4. I recently purchased this mSATA SSD for my HP Elitebook 2740p and performed a clean install of Windows 8 RTM. The SSD is a ADATA ASX300S3-256GM-C MSA which they list on their website as the XPG SX200.

    I frequently experience a Blue Screen on Windows 8 after resuming from sleep.

    The SSD is my boot disk. It’s about half full. Running chkdsk at boot time shows no errors. Windows Disk Management reports the drive as healthy.

    The Crash Dump analysis output (all the dumps are similar to this) shows the following:

    ERROR_CODE: (NTSTATUS) 0xc00000c0 – This device does not exist.
    BUGCHECK_STR: 0x7a_c00000c0

    • I checked again today and I can confirm I have the latest firmware for this model.

      • Thanks for that Sol. I was just about to purchase this mSATA SSD to install Windows 8 on it on my ASRock PC! Will now just replace the standard HDD with a SATA SSD with the likes of a Vertex 4 or so. Thanks again for posting this 🙂

  5. Where is firmware 5.0.3/5.0.4?

  6. Work on windows 8?

  7. Be aware – I bought this from Amazon and returned it and tried again…. both times, this card does NOT WORK on the Drobo 5D.

  8. Great reviews. My question is simple, Crucial M4 256GB vs ADATA XPG SX300, what difference,if any, is there between these 2 ssd’s The m4 is 50+ dollars cheaper. Is the Adata msata drive , although better on paper, going to give me better performance on my laptop in the real world?

    • And real-world use, you, or even an SSD expert, cannot visually tell a difference in typical day-to-day operations. Both solid-state drives would do great in your system. Both have great reputations. Unless you are looking for something specific where higher incompressible data testing is necessary, I would simply look at the price.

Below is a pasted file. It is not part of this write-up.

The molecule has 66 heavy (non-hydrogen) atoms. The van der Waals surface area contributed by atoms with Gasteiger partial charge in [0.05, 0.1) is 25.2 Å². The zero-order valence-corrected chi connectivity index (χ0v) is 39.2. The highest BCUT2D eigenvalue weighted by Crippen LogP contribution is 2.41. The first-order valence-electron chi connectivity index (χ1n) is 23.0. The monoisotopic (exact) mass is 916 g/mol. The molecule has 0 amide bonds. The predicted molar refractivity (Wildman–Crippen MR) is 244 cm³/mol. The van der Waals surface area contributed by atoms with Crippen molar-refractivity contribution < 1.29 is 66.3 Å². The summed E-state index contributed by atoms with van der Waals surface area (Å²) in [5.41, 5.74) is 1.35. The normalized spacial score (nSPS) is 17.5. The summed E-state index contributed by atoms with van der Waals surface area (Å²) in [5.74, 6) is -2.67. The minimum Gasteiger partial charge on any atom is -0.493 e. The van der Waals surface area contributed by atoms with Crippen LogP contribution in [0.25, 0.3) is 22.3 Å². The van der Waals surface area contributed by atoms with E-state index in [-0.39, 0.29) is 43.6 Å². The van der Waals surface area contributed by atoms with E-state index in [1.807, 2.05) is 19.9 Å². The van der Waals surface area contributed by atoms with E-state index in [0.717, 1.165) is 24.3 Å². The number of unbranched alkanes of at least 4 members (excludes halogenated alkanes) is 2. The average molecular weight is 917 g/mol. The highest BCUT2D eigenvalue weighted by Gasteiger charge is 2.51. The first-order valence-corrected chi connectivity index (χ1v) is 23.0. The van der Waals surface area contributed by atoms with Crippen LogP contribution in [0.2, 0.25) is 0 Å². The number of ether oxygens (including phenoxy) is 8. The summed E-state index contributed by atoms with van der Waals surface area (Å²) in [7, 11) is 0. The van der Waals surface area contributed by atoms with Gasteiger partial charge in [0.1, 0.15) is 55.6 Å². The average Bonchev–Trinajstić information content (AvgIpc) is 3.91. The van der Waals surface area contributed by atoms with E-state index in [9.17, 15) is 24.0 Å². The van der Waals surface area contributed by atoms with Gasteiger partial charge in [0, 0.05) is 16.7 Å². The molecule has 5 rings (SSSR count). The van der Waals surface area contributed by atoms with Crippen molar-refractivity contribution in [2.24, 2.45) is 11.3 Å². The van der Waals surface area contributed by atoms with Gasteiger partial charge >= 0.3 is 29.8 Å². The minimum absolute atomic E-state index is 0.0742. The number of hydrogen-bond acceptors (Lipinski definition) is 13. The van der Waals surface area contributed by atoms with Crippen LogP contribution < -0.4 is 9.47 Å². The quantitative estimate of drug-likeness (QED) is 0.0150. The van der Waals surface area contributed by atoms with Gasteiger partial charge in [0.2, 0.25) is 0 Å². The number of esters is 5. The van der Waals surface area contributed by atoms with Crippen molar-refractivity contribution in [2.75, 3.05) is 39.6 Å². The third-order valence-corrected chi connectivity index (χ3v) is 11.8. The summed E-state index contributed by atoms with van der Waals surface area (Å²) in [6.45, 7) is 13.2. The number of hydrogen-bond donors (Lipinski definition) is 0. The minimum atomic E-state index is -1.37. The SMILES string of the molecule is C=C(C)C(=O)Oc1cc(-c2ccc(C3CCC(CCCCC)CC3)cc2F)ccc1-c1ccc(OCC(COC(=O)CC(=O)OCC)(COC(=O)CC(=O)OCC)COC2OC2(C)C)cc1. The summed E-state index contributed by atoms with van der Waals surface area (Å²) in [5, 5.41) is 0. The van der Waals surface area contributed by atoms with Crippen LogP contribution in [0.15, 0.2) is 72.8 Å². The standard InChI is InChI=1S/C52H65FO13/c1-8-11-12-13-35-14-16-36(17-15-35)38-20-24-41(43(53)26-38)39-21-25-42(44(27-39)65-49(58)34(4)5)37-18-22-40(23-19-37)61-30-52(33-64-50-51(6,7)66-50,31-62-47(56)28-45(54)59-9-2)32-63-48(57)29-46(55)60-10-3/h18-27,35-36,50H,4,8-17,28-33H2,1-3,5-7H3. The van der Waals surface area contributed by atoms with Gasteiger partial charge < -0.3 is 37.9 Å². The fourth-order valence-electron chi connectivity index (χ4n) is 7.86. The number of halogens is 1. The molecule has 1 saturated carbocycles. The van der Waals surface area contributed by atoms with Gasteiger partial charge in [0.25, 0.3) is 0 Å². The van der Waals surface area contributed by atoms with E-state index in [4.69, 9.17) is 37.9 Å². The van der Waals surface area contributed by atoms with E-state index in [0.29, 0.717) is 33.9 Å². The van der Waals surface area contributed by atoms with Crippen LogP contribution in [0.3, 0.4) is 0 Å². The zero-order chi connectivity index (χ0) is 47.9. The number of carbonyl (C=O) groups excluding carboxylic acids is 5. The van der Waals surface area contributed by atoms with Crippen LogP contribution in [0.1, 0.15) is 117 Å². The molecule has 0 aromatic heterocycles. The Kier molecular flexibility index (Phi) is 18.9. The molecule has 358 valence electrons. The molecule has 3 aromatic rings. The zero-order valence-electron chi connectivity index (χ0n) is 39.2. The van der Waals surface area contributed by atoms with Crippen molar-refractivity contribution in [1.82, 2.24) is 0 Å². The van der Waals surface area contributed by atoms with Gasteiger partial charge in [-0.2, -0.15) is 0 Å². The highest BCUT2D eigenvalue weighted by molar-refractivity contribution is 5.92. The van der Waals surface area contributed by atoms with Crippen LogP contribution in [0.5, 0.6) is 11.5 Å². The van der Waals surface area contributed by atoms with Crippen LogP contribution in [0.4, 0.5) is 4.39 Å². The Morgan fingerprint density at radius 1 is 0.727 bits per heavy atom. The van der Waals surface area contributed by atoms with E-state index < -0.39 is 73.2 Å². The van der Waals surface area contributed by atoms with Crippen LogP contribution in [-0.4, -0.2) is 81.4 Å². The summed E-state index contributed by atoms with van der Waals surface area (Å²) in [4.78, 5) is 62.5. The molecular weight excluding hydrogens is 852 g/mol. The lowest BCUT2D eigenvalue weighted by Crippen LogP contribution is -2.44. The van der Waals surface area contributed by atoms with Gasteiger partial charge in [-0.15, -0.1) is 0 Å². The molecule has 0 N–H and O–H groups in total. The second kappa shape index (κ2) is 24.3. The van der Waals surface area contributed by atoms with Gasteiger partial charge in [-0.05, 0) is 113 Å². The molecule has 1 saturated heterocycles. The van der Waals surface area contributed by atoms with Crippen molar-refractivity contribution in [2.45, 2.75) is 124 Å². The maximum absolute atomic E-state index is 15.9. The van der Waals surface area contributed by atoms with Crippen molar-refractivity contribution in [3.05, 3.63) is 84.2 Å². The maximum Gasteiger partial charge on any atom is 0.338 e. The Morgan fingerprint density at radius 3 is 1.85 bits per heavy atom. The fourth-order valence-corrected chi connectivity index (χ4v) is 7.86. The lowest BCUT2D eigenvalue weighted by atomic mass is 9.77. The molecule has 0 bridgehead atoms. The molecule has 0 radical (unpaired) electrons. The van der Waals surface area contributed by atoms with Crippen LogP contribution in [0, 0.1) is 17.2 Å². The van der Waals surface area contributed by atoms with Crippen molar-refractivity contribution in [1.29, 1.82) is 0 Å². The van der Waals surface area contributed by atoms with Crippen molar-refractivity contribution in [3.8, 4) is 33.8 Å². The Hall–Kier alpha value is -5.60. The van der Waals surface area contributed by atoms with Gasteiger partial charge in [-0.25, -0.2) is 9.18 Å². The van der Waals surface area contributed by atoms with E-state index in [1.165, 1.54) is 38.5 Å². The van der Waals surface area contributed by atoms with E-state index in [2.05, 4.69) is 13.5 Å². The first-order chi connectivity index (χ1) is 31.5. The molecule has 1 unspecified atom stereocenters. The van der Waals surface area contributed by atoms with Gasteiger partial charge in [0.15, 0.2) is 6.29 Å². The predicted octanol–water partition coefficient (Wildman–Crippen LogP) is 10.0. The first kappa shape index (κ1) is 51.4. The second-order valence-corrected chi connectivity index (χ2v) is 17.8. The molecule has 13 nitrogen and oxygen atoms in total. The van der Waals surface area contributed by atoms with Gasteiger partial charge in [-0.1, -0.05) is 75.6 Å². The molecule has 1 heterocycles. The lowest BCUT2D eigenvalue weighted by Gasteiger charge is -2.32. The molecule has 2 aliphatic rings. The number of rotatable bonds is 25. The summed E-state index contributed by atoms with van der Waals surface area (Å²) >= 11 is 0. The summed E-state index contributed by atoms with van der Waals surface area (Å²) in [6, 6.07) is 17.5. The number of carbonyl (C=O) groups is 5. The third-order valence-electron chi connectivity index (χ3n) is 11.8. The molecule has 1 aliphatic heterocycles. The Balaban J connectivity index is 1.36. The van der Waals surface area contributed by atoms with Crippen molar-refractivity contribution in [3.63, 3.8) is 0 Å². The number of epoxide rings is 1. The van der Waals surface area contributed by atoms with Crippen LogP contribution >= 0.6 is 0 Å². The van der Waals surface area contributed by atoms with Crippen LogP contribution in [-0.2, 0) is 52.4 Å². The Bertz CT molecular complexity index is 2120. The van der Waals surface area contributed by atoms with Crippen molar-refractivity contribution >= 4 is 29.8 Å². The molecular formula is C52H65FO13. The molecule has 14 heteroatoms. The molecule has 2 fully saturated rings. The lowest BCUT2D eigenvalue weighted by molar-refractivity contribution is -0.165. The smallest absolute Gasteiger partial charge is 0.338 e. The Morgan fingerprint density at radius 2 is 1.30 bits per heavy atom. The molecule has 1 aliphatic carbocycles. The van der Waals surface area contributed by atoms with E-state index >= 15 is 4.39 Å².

• Thanks when you say “visually” I interpret that to be things like boot time, program opening, shutdown times etc. It is the write speed that stands out for me the Adata being in the 500mb+ per second and the m4 not breaking 300mb per second. Those numbers really mean nothing in term of real life use?

      • Real life user in typical use yes. Unless you are transferring large incompressible files you will never be able to visually see a difference.

      • In real world i think the m4 ssd will perform as well as the ADATA drive. ADATA drive (sandforce driven) will never reaches the announced performance. It relates only an optimal situation with compressible data.

      • Yes but compressible data is what we see in operating systems and software and can’t be overlooked. In the typical user scenario, it would be impossible to tell the difference.

  9. So I bought the adata sx300 256gb drive I installed it but it appears to give me only 238.5 gb is that correct? I understood from your review that this drive gives us that 7% lost space or is that not the case?

  10. Please join the forums and posts screen shots of your system and not with the CPU states altered please.

  11. Which Adata sdd would you recommend today: the SX300, or SP310? Almost the same price (SP310 a tad cheaper).

  12. Christiaan Hoek

    I have had two of these drives fail in my Msi GE70 within a year. I’m going back to conventional HDD’s.

    • You need to ask yourself what occurred…. Were they fresh installs? What was similar betwen both instances?

      • Here are a couple of similarities:
        1. Both were Adata SX300 mSATA 256GB SSD’s
        2. Both were installed in the same system (MSi GE70 Core-i7-3630M, 8GB DDRIII RAM, Nvidia GeForce 660M)
        3. Both crashed within less than 6 months
        4. Both crashed after waking up the laptop from sleep
        5. Both were gone from the BIOS after the crash
        After a couple of searches on Google I found out that I’m not suffering alone as these are crashing all over the place. It looks like it might be a problem with the Sandforce controller – but don’t take my word for it – I’m an accountant.